presents an exhibition of the art of
May 4 through June 23, 2018
Art-by-Night Friday, May 4th, 6 to 10 pm
Live Entertainment / Refreshments
Gallery open Fridays, 7-8:30 pm / Saturday 2-3:30 pm, or by appointment:
contact via Email: email@example.com
Cell: Edward Hettig, 607.226.2473
Images from Opening Exhibition on May 4th, 2018
SHORT ARTIST STATEMENT
A New York based an artist and printmaker with an MFA from Hunter College, I work primarily in mokuhanga, Japanese woodcut. In addition to exhibiting my prints I have taught mokuhanga classes at workshops across the U.S. as well as in Canada, Japan, Serbia and Spain. Communicating with other artists through teaching, lecturing and writing is a significant aspect of my identity as an artist. My work has been published in journals including Science, Contemporary Impressions and Art in Print and my book Japanese Woodblock Print Workshop was released by Watson-Guptill in 2015.
Residencies outside New York have been significant sources of inspiration. I have enjoyed unique opportunities at the MacDowell Colony, the Virginia Center for Creative Arts and Anderson Ranch. But it was my 2004 residency at Nagasawa Art Park in Japan that transformed my approach and convinced me to devote my energy to this traditional Japanese technique. I also found great support from my friends in Japan. I was invited on the board of the First and Second International Mokuhanga Conferences in 2011 and 2014, and spent a month working on my book as the first writer researcher at the Mi-Lab residency program. I assisted with publicity for the Third International Mokuhanga Conference. I am currently Communications Attaché, managing publicity and social networking for the International Mokuhanga Association.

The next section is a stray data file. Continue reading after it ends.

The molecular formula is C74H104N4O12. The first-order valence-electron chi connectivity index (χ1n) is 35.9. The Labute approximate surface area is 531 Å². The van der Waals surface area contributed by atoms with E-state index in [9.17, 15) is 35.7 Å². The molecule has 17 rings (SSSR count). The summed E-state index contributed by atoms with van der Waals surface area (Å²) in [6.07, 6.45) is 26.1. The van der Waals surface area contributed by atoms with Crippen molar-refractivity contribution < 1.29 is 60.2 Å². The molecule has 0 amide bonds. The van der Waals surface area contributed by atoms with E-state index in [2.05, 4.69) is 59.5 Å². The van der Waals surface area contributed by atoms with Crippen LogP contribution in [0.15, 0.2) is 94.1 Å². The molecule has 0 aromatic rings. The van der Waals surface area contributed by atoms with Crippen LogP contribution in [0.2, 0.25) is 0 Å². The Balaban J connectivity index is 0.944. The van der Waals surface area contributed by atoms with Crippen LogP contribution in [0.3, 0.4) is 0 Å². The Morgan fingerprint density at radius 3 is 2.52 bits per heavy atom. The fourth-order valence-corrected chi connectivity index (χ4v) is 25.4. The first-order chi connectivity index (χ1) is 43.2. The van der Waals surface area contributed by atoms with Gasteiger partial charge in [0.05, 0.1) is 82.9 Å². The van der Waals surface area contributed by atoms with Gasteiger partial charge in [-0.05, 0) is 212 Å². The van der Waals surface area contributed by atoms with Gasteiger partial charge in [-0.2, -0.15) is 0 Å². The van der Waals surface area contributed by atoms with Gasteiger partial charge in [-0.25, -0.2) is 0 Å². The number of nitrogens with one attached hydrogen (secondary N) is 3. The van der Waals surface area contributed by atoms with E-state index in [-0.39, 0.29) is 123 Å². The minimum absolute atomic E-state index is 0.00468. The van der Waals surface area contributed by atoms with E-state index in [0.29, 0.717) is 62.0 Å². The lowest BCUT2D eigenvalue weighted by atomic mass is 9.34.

As an outsider, I approached the traditional Japanese technique in an unconventional way, developing approaches suited to my own work. I respect traditional craftsmanship, but focus on the most essential characteristics of mokuhanga to make it more accessible for creative artists. I reuse blocks in various combinations as a library of autobiographical records. I often rotate or repeat blocks to generate unexpected patterns. I use the computer to construct my compositions, and have incorporated digital printing and laser cut blocks in my work. In spite of my engagement with computer imaging, hand cut wood blocks and handmade paper remain essential elements, my work remains rooted in the physicality of the materials. Carefully observed details from nature are transformed through the complex processes of printmaking; the finished prints are clearly made by hand.